Sunday, August 14, 2011

Run, Bernie, Run!

I’m speaking of Bernie Sanders, the Senator from Vermont, of course. He can’t run in the Democratic primary because he’s an independent, not a Democrat. But, he probably won’t run in the general election either, because he caucuses with the Democrats and probably doesn’t want to become a political pariah like Ralph Nader. But, he should run. And, here’s why.

I predict the Republicans will pick Governor Rick Perry of Texas to be their candidate. He’s the perfect candidate for the Republican Party.  He’s religious, a southerner, has better looks and more charisma than the last Republican president, and can speak in complete sentences that his constituency understands. He's also very acceptable to the sane wing of the party, unlike most of the other contenders. And, he's not the recent Mormon governor of a blue state. What more could the Republicans ask of a candidate? If he is the candidate, his party will be energized and, unlike the Democrats and a lot of progressive independents, many of whom can't stand Obama and will sit out the election, will turn out for him in big numbers at the polls. In that situation, Obama, the Republican lite, will be toast.

Even if Obama were to win, do the Democrats really want four more years of Obama continuing to cave to the Tea Party agenda of austerity and no new taxes? Or would they be more successful as an energized opposition party? Look how successful the Republicans have been as the opposition party. With the distinct likelihood of another meltdown due to the austerity measures being pushed by both parties now, won’t the Democrats be better off laying it off on a one term Republican president as the Republicans are now doing with Obama?

If  progressive Democrats had a good spokesperson stumping for their progressive agenda including reducing wealth and income disparities, a single payer health insurance program, investments in education and infrastructure, etc. they would be on a good path to being a successful opposition party and have better prospects for winning in 2016. An energized progressive electorate would also get people to the polls to elect more of their constituency to the Congress.

Bernie Sanders is such a spokesperson. If you haven’t heard him, take a listen to him on the Senate floor here. There is no Democrat that comes close to him in stumping for the progressive agenda.

Monday, August 08, 2011

Why the Government has to Spend when the Private Sector decides to Save

What is necessary for a healthy, stable economy is a balance between savings to provide capital for new productive activity, and spending to sustain demand for goods and services. When these forces get out of balance instability happens.

If everyone decides to save more all at the same time, spending is reduced and economy goes into recession. If everyone decides save less at the same time, spending increases demand and prices go up. If the new spending is to buy assets rather than consumables, asset bubbles develop.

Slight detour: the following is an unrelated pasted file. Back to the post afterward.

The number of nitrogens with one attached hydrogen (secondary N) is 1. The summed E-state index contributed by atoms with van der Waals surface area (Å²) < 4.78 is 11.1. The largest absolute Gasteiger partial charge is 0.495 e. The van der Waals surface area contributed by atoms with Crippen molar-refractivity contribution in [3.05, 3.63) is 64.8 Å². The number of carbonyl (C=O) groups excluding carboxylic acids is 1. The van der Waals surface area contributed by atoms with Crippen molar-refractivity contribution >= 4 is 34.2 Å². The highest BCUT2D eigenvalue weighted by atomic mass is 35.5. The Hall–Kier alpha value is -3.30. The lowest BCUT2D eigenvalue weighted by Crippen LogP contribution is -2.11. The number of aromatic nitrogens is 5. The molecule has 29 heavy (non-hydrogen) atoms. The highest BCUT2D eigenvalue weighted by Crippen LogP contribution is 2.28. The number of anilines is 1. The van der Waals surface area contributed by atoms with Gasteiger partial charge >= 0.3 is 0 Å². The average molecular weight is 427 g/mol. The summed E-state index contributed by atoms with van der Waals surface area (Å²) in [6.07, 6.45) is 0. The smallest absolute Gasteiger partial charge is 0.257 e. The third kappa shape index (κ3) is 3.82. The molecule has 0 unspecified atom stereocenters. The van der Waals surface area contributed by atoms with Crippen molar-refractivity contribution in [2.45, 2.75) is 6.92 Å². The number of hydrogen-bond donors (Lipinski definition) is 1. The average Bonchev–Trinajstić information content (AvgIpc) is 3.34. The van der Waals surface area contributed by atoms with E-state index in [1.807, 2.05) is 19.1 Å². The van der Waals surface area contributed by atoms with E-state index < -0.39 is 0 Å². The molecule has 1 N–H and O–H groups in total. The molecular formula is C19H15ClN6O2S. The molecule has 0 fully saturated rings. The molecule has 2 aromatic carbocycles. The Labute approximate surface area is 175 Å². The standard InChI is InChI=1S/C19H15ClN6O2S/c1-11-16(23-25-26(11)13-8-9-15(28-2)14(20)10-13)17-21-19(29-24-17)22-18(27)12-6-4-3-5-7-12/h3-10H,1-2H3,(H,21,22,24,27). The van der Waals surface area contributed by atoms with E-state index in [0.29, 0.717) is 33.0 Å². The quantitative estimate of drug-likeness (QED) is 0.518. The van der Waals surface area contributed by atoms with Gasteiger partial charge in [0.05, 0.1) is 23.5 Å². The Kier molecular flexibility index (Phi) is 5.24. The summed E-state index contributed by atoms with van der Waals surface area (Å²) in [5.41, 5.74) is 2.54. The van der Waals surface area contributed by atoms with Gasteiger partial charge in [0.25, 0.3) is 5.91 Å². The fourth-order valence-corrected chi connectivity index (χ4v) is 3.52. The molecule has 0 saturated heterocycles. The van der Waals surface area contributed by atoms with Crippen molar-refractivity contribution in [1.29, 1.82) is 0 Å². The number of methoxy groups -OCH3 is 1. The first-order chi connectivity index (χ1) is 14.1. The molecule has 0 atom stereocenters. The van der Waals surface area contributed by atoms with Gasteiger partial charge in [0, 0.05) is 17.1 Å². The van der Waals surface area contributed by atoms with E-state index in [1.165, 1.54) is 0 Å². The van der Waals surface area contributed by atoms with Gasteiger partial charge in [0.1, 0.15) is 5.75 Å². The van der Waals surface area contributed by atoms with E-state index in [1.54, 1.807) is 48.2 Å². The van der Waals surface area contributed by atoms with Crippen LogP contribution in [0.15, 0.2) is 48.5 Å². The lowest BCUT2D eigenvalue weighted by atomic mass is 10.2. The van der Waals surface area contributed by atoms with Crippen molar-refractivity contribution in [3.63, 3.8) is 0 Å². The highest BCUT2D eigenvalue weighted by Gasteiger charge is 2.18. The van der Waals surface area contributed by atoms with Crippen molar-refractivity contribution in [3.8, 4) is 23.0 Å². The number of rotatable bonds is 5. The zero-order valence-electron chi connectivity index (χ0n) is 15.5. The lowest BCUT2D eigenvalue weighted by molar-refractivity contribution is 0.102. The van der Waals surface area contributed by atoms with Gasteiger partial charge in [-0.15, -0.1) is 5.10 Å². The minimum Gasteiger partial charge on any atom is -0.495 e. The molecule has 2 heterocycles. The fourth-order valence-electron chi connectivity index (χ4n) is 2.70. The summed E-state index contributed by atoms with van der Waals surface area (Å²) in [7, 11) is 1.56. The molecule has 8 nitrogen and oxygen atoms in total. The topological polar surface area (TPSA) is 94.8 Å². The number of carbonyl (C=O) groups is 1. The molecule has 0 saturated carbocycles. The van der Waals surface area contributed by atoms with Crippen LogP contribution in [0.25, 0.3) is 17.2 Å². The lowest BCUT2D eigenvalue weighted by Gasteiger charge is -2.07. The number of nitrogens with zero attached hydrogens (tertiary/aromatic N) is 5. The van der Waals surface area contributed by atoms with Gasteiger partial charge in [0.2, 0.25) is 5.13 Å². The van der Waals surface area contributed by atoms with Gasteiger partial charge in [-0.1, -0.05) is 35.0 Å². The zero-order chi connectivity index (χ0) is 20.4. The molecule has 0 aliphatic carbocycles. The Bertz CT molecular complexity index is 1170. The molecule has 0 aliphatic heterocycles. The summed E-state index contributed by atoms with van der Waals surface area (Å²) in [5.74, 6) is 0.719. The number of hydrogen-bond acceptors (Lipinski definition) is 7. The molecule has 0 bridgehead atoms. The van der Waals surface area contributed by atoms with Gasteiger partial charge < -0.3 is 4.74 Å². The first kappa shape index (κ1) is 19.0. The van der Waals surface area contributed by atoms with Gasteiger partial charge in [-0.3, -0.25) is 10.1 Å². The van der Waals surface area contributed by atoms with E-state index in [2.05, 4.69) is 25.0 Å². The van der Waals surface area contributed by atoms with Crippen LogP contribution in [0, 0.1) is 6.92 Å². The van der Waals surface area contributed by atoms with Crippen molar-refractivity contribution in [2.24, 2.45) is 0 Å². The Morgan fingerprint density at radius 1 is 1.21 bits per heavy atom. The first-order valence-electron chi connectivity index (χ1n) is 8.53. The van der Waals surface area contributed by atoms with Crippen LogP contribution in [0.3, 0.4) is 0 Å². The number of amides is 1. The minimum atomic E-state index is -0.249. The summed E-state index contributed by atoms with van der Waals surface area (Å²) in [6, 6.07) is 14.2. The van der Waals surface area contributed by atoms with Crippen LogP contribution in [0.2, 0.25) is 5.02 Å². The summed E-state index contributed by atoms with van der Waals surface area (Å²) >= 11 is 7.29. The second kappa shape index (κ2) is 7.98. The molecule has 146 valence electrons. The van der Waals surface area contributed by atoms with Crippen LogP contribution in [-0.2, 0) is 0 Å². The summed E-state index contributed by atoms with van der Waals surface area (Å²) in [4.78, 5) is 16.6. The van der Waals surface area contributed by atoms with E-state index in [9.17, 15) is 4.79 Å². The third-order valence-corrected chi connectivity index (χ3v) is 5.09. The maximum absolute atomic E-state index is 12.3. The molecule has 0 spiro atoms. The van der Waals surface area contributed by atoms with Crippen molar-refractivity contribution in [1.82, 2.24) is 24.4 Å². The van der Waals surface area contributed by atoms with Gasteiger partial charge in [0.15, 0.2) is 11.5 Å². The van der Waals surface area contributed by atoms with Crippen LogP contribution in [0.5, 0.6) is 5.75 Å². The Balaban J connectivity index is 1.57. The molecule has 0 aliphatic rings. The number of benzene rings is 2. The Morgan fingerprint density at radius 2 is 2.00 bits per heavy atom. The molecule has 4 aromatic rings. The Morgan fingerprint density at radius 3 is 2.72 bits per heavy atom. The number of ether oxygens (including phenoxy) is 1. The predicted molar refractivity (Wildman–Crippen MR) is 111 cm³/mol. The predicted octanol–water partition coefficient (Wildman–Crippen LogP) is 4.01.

If the balance shifts to to0 much saving of capital, there is more capital chasing a limited number of investment opportunities, rates of return on capital drop, and owners of capital seek ways to stimulate demand for credit, or turn to leverage and speculation to increase returns. This is what happened prior to the current recession. Owners of capital turned to derivatives and leverage to increase returns. When that wasn’t enough, they turned to liar loans in the housing industry to stimulate demand for credit. As the housing bubble built, housing investors got the idea that the housing market could only continue to go up, and started using their home equity as a piggy bank for spending, driving themselves ever deeper in debt. This is what caused the housing bubble. When the loans could no longer be serviced as variable rates went up the bubble burst.

When the bubble burst, the piggy bank closed, the markets dropped, and the rush was on to deleverage and pay down debt. This required spending less and saving more by nearly everyone around the world. So we return to first scenario where there is too much saving and too little spending, and into recession we go.

The difference between this and milder recessions is that this time it happened to nearly everyone, even around the world, because of the strong linkage between financial institutions worldwide, due to the mitigation of risk through investment insurance like credit default swaps on collateralized debt sold as stock. Credit rating agencies were paid by the banks issuing the collateralized debt to give it a high rating so it could be easily sold around the world. All this was done to increase returns on capital because there was way too much capital for the investment opportunities that existed.

Instead of restructuring the banks that had issued the junk debt, allowing the owners and stock holders to take the hit, the government bailed out the banks and allowed them to keep the junk loans, now deeply devalued, on their books at face value rather than market value. So instead of destroying the junk debt, they put repayment in full on the backs of taxpayers. Now everyone is panicked, no one wants to spend, lend, or investment. This is what’s called a liquidity crisis.

Returning to the theme presented at the outset, when everyone in the private sector decides to save at the same time, the government is the only source of spending available to maintain the balance between spending and saving that is required to stabilize the economy. Instead, we now have a bunch of politicians who think they’re at a Tea Party and the government is just another private budget manager that needs to save like the rest of us. They don’t understand the basic need to balance spending and saving overall to stabilize the system. To make things even worse, they think that the wealthy capitalists who created the problem should be exempt from participating in the solution. In fact they think their taxes should be reduced even further. Until taxpayers and politicians understand the basics of how an economy functions, we will continue to be mired in the quagmire and things will only get worse.

Saturday, August 06, 2011

Some Long Range Consequences of the World Economic Crisis